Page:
Ultra conservative talk-show host Rush Limbaugh got his own stimulus package recently, signing an eight-year radio deal worth a reported $400 million. That is pretty good for a syndicated talker who attracts millions of listeners five days a week. I admit I once listened to Rush, even found him humorous at times. Once in awhile he even made sense. You knew he was being funny, but you also knew he believed his basic points and made an occasionally decent argument.

Well Limbaugh should be happy that he has President Obama in the White House because now he has exactly what he needs to keep his show lively for another eight years, assuming Obama is re-elected in 2012. And President Obama gave Rush just what he needed, if the New York Post got it right, when he said to Republican leaders, "You can't just listen to Rush Limbaugh." If he really said this one wonders why.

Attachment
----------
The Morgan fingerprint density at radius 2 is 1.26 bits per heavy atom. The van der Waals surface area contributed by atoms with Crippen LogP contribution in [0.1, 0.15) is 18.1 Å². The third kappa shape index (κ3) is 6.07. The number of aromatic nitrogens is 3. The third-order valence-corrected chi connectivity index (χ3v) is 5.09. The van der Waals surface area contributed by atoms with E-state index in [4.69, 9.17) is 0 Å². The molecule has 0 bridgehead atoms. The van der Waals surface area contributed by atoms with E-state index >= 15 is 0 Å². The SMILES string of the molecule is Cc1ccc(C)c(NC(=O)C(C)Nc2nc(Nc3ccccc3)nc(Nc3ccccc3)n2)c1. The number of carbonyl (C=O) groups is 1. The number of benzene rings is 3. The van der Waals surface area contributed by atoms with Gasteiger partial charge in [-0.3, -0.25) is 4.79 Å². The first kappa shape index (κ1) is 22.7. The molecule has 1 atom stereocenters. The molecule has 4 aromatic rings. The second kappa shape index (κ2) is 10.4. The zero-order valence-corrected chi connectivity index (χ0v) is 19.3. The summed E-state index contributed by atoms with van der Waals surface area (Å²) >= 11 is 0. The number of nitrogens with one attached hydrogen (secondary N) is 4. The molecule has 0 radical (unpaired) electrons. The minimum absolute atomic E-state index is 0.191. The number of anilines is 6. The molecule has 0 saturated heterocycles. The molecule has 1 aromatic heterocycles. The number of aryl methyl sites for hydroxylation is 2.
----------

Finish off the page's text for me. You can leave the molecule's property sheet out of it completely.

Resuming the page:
Limbaugh has already declared that he wants Obama to fail if he pushes his "socialist" solutions to the economic problems that we face. It seems Rush thinks almost everything President Obama wants is socialism. Some conservatives have even expressed great reservations about Rush but he has pressed on in insisting that most of what Obama desires is bad for the country.

Columnist Clarence Page, writing in the Thursday Chicago Tribune, said "Limbaugh sounds like he cares more about preserving conservative ideological purity than he cares about saving the economy, or the country." Strong words, but likely not far from the truth. The problem is that President Obama defies the typical labels and stereotypes and some conservatives already see this and applaud it. Call him a "pragmatic liberal" or a "progressive" of a new sort, he is not the liberal of the far left that we have known the past thirty years or so. Obama, adds Clarence Page, has less angst about conservatism than he does about strong ideology. (By the way, this was demonstrated by Obama's leadership of the Harvard Law Review.)